Twitter Chat: Why some veterans struggle with PTSD, and what they need

BY  
Sgt. 1st Class Michael Rodriguez (Ret.)

Sgt. 1st Class Michael Rodriguez (Ret.), featured in our series “War on the Brain.”

Late last week, the PBS NewsHour reported on the challenges associated with post traumatic stress disorder (PTSD) for our series “War on the Brain.” In the series, special correspondent Soledad O’Brien sought to answer three questions:

Why are veterans and military personnel not seeking treatment if they believe they show symptoms of PTSD? In her first report, O’Brien talked to military veterans who struggled with the idea that they had PTSD. For some people, the lack of a physical injury, along with military culture and a resistance to showing weakness, contributed to feelings of stigma.

Is there a way to more accurately diagnose PTSD? We heard from Sgt. First Class Michael Rodriguez (Ret.) and Sgt. First Class Kelly Rodriguez, a husband and wife who struggled for years to get an accurate diagnosis of PTSD. “If there was a tangible test, I think it would make it easier on the patients, because it will validate” the diagnosis, Michael Rodriguez said.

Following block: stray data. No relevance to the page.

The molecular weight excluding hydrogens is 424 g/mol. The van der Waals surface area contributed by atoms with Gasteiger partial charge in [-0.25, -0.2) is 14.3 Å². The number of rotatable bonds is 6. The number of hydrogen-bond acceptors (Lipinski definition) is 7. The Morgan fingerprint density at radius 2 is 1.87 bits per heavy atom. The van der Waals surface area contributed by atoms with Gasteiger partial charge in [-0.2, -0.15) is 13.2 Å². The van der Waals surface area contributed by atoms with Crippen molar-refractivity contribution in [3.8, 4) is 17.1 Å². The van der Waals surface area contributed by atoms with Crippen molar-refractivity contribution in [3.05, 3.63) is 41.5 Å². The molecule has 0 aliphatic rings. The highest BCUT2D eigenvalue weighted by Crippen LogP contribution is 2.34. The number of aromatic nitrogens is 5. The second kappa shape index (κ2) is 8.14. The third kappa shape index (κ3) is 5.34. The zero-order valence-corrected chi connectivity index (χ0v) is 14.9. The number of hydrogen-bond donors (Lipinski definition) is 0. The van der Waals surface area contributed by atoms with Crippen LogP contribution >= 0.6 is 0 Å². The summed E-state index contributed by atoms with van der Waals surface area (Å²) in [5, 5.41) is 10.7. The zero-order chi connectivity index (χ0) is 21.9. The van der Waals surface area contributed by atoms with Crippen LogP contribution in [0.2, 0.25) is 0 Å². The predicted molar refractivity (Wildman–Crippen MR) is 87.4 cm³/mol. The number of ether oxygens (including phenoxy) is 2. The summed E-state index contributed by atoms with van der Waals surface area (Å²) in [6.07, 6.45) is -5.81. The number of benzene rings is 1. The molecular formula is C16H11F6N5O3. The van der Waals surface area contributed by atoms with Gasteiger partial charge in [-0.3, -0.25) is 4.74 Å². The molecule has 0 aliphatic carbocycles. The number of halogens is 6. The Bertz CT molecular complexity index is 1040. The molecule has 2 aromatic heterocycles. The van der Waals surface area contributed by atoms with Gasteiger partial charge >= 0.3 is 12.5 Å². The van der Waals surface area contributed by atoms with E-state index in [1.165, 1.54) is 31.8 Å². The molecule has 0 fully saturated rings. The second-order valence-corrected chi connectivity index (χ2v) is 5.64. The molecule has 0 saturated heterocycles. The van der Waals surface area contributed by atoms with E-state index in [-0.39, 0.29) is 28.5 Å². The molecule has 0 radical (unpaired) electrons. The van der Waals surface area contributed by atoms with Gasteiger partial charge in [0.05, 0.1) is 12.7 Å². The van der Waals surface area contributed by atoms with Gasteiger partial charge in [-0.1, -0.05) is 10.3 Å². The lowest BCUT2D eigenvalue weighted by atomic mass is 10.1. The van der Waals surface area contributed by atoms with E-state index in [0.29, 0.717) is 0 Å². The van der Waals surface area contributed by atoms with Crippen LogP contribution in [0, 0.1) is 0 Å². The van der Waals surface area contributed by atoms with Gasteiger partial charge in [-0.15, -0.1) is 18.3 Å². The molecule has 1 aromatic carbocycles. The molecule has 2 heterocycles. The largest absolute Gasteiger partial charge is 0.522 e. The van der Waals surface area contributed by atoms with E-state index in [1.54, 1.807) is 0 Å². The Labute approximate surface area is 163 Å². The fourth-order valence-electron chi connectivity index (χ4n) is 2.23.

Is there a connection between traumatic brain injury and PTSD? In our third story, O’Brien talked to researchers at the Defense Department’s Uniformed Services University of the Health Sciences. They are studying whether brain injuries due to exposure to explosive blasts contribute to PTSD.

On Monday, learn more about our series and hear from the people we talked to during a Twitter Chat. Join O’Brien (@soledadobrien), Michael Rodriguez (@Monsterzdad), Kelly Rodriguez (@klr68w) and Kate Hoit of the “Got Your 6” campaign (@GotYourSix), at 5 p.m. EDT to discuss our series and what more can be done. Take part in the conversation on Twitter by following @NewsHour and using the hashtag #NewsHourChats.

SHARE VIA TEXT